U.S. Policy

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Snapshot,
Kathryn Hochstetler

In her victory speech on Sunday night, Rousseff promised to reform politics, combat corruption, and rejuvenate the industrial economy. Most Brazilians, including her opponents' supporters, probably do want those things, but it will be even harder for Rousseff to deliver them in her second term than it was in the first.

Letter From,
Alina Polyakova

A militant nationalist and a crook walk into a bar. It might sound like the beginning of a clichéd joke, but in Ukraine’s parliamentary elections, the characters are all too real, and the “bar” is Electoral District 217 in the country’s capital, Kiev.

Snapshot,
Steven Simon

Obama faces a tragic choice between restraint against ISIS to avoid entanglement in Syria’s civil war or full engagement against ISIS with an eye to regime change and the reconstruction and stabilization of a devastated country. After Afghanistan, Iraq, and Libya, we have a rough idea of what such an effort would entail and of the elusiveness of lasting gains.

Comment, Nov/Dec 2014
Peter Tomsen

More than 13 years after 9/11, the Afghan war is far from over, even if Washington insists that the U.S. role in it will soon come to an end. Three recent books help explain why, and what Washington needs to do next to protect the gains that have been made.

Essay, Nov/Dec 2014
Elizabeth C. Economy

Xi Jinping’s reforms are designed to produce a corruption-free, politically cohesive, and economically powerful one-party state with global reach: a Singapore on steroids. But there is no guarantee the reforms will be as transformative as the Chinese leader hopes.

Essay, Nov/Dec 2014
Richard N. Haass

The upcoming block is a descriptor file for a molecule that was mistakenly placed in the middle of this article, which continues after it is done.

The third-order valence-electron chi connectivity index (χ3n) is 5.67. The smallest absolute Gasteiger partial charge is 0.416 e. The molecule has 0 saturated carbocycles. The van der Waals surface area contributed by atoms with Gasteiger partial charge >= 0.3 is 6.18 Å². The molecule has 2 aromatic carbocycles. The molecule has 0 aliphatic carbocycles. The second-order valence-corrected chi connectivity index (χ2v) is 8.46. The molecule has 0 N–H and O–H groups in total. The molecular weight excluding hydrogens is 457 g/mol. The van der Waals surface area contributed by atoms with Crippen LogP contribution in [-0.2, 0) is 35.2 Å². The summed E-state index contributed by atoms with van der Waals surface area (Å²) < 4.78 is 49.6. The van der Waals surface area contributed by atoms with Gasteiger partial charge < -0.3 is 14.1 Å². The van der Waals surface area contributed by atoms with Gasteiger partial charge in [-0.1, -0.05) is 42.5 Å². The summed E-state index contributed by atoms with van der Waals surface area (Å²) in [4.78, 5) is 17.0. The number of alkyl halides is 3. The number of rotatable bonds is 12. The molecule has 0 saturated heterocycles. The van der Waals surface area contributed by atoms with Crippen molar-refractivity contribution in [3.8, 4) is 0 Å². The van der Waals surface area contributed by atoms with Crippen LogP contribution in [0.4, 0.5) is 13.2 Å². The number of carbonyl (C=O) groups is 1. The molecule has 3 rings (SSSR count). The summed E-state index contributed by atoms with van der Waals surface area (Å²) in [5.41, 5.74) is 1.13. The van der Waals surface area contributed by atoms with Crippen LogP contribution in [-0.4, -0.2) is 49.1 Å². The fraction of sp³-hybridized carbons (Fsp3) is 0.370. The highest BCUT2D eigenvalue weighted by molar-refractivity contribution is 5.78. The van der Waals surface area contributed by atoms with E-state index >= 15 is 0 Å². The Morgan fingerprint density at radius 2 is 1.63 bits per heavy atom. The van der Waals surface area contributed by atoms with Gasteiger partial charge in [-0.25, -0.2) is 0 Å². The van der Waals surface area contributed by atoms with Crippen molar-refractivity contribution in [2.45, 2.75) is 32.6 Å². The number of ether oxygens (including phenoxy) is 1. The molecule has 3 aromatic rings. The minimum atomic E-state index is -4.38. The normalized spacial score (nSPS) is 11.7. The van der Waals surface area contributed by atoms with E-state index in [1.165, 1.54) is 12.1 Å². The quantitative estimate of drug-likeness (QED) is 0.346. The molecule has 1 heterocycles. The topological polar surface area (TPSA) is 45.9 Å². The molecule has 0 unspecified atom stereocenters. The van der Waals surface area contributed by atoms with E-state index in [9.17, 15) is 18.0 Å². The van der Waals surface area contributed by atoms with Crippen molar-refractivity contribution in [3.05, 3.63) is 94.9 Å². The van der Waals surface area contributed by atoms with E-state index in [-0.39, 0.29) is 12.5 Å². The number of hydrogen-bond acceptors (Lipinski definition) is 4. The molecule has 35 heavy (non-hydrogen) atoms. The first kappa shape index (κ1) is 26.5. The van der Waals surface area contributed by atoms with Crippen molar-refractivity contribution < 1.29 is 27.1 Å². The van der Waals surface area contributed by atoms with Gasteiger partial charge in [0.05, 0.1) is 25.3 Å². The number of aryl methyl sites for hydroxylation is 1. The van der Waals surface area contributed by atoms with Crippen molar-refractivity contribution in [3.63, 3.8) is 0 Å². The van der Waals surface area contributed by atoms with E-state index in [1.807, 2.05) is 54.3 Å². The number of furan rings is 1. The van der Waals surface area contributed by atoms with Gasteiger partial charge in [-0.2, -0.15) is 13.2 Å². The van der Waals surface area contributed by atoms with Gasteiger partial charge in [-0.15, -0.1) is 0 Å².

With U.S. hegemony waning and no successor waiting to pick up the baton, the current international system will likely give way to a larger number of power centers acting with increasing autonomy. The post–Cold War order is unraveling, and it will be missed.

Snapshot,
Richard Javad Heydarian

As president, Benigno “Noynoy” Aquino III has managed to transform the Philippine economy and restore public trust in the state. Yet in recent months, the Aquino's political fortunes have taken a dramatic turn for the worse. 

Snapshot,
Shashank Joshi

The fate of the Middle East, home to roughly seven million Indians, has long been tied to that of India. Despite its stake in the region, however, India has remained passive in the face of crises. It appears wary of taking on a more assertive diplomatic or military role -- more likely to evacuate citizens than to send more in to grapple with the Middle East’s problems.

Snapshot,
Nicholas Spiro

Fed policy is once again revealing which emerging markets have strengthened their defenses against a tightening in U.S. monetary policy and which remain vulnerable. For its part, Turkey is firmly in the latter camp.

Snapshot,
Andrew S. Erickson and Adam P. Liff

In uncritically signing on to Chinese President Xi Jinping's “new type of great-power relations” concept, the Obama administration fell into a trap. It has what is most likely its last major chance to dig itself out when Obama visits Beijing next month for a follow-up summit.

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